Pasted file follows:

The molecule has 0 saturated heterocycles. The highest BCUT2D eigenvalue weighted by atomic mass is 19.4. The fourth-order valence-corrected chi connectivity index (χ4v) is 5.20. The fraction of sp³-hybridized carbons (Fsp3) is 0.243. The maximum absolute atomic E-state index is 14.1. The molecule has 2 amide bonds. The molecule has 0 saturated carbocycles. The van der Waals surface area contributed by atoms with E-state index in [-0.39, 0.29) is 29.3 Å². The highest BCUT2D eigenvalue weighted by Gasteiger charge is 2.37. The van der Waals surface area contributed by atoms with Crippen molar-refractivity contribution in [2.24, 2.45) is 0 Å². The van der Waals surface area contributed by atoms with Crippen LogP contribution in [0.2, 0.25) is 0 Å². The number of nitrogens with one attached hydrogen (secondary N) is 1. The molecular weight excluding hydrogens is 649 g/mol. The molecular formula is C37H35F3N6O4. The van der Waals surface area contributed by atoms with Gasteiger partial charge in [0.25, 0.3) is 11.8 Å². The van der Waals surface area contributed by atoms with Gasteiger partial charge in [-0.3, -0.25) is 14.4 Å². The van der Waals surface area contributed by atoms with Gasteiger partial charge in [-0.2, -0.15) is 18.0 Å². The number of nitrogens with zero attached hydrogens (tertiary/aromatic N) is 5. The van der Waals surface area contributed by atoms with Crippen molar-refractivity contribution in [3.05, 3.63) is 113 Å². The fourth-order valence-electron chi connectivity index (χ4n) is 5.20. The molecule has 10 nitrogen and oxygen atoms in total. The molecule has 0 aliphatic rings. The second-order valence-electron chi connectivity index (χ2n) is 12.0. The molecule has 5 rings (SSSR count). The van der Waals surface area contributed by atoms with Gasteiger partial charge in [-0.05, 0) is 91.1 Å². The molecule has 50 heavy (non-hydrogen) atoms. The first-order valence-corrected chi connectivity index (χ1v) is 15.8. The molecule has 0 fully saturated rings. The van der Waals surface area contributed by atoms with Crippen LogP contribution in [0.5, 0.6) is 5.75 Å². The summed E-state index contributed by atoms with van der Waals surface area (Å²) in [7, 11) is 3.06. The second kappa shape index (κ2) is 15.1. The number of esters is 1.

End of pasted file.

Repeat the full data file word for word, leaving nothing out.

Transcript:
The molecule has 0 saturated heterocycles. The highest BCUT2D eigenvalue weighted by atomic mass is 19.4. The fourth-order valence-corrected chi connectivity index (χ4v) is 5.20. The fraction of sp³-hybridized carbons (Fsp3) is 0.243. The maximum absolute atomic E-state index is 14.1. The molecule has 2 amide bonds. The molecule has 0 saturated carbocycles. The van der Waals surface area contributed by atoms with E-state index in [-0.39, 0.29) is 29.3 Å². The highest BCUT2D eigenvalue weighted by Gasteiger charge is 2.37. The van der Waals surface area contributed by atoms with Crippen molar-refractivity contribution in [2.24, 2.45) is 0 Å². The van der Waals surface area contributed by atoms with Crippen LogP contribution in [0.2, 0.25) is 0 Å². The number of nitrogens with one attached hydrogen (secondary N) is 1. The molecular weight excluding hydrogens is 649 g/mol. The molecular formula is C37H35F3N6O4. The van der Waals surface area contributed by atoms with Gasteiger partial charge in [0.25, 0.3) is 11.8 Å². The van der Waals surface area contributed by atoms with Gasteiger partial charge in [-0.3, -0.25) is 14.4 Å². The van der Waals surface area contributed by atoms with Gasteiger partial charge in [-0.2, -0.15) is 18.0 Å². The number of nitrogens with zero attached hydrogens (tertiary/aromatic N) is 5. The van der Waals surface area contributed by atoms with Crippen molar-refractivity contribution in [3.05, 3.63) is 113 Å². The fourth-order valence-electron chi connectivity index (χ4n) is 5.20. The molecule has 10 nitrogen and oxygen atoms in total. The molecule has 0 aliphatic rings. The second-order valence-electron chi connectivity index (χ2n) is 12.0. The molecule has 5 rings (SSSR count). The van der Waals surface area contributed by atoms with Gasteiger partial charge in [-0.05, 0) is 91.1 Å². The molecule has 50 heavy (non-hydrogen) atoms. The first-order valence-corrected chi connectivity index (χ1v) is 15.8. The molecule has 0 fully saturated rings. The van der Waals surface area contributed by atoms with Crippen LogP contribution in [0.5, 0.6) is 5.75 Å². The summed E-state index contributed by atoms with van der Waals surface area (Å²) in [7, 11) is 3.06. The second kappa shape index (κ2) is 15.1. The number of esters is 1.